Anyone that knows me knows that food is a big part of my life. My colleagues at work have witnessed me trying to explain what I made the night before for dinner through my leftovers. I’m pretty picky about making sure that snacks are always available at work, at both of our facilities, and I always end up being that person at the conference that researches the best food in town and drags whoever will follow in search of the best dumplings (I remember Oceans Seattle ’19 and Din Tai Fung).
As a CEO, I have the privilege of eating out fairly regularly on the company dime. Early in my career, I’d get excited to be invited to dine with clients at fancy restaurants that I normally couldn’t afford. As I grew in my role, my opinions of fancy restaurants began to change. Life on the road is gruelling enough, and ending your day with a 3hr meal full of formality quickly began to lose its shine. For me, good food is always better than fancy food, and perhaps it’s a generational thing, but I learned to crave the unique cuisine of the mini food truck, transformed from shipping containers, more than any sit-down restaurant (Memories of Copenhagen or Shoreditch, London).
But beyond cafes & bistros, my relationship with food always felt the strongest when I was in the kitchen myself. In university, I could frequently be found cooking dinners for 15+ people. My tiny apartment would be crammed with starving students sitting on the floor with their paper plates, consuming whatever concoction I had dreamed up that week. I’ve always enjoyed feeding people, a trait I’m sure I learned from my parents. When the business was very young, I remember many meals where my parents brought home colleagues, partners, and even clients to come and dine in our family home. If our guests were open to Indian food – my mom would cook, otherwise, my Dad would experiment with western cuisine. Thirty years later, when I show up at my parent’s house for meals, it’s the same routine! Hosting meals for lots of people, cooking myself, and experimenting in the kitchen is certainly something I was nurtured with from a very young age. The opportunities I was afforded through my travel to taste food worldwide broadened my palette – and as a result, I’ve constantly been challenging myself to extend my culinary skills and working on mastering different cuisines.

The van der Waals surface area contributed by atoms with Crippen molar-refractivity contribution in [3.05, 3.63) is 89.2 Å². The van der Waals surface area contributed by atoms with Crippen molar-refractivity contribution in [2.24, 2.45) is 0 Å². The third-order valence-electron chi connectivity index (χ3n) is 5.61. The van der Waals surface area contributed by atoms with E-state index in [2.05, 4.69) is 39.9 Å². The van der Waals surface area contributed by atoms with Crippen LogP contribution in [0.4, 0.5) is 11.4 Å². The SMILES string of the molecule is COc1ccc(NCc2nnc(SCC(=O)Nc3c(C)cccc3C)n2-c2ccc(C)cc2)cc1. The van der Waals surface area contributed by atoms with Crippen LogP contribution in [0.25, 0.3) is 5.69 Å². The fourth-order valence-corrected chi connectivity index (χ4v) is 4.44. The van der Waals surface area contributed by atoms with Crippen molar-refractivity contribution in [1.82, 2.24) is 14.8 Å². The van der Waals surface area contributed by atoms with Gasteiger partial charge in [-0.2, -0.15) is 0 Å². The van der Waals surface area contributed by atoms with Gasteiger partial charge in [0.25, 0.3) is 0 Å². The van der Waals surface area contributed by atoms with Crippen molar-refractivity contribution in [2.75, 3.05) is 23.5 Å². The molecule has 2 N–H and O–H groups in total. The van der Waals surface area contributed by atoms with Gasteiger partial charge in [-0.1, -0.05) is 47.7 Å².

However, I do believe there is a correlation between cooking and being a CEO. I know a few other leaders of various kinds of businesses, and aside from our collective ADD, we do have the over-achiever gene in common. I can confidently say that this characteristic has led me straight into the kitchen. Being a woman, I was never expected to cook – I did it because I truly loved (and still do) being in the kitchen. There’s something about constructing a meal from beginning to end that is cathartic, and it’s just another form of stress relief.
For the last decade, much of my cooking challenge is often rooted in getting my young children to eat what I eat and try new foods that might seem strange to them. It’s an uphill battle – but I love food enough to work at it, and I don’t have the patience to cook multiple meals for the three of us. This has backfired once or twice, I will admit though. As they join me on my world travels, their tastes are evolving far faster than mine ever did. My youngest (Nora) now has a discerning enough palette to know if the BBQ sauce I’ve used to make ribs is homemade or store-bought. Their evolving taste buds have also gotten expensive! After spending some time in Nova Scotia with me last summer, they’ve learned how great raw oysters and lobster rolls were, which isn’t easy on the wallet!
And so this brings me back full circle to the sharing of the joy cooking brings me. Whether with fellow students in my younger years or colleagues and family today, the sharing of new food experiences makes me happy. Food, travel, family, and my career are all deeply intertwined for me and what truly makes me the @ceowhocooks.
– Niru Somayajula, President & CEO of Sensor Technology Ltd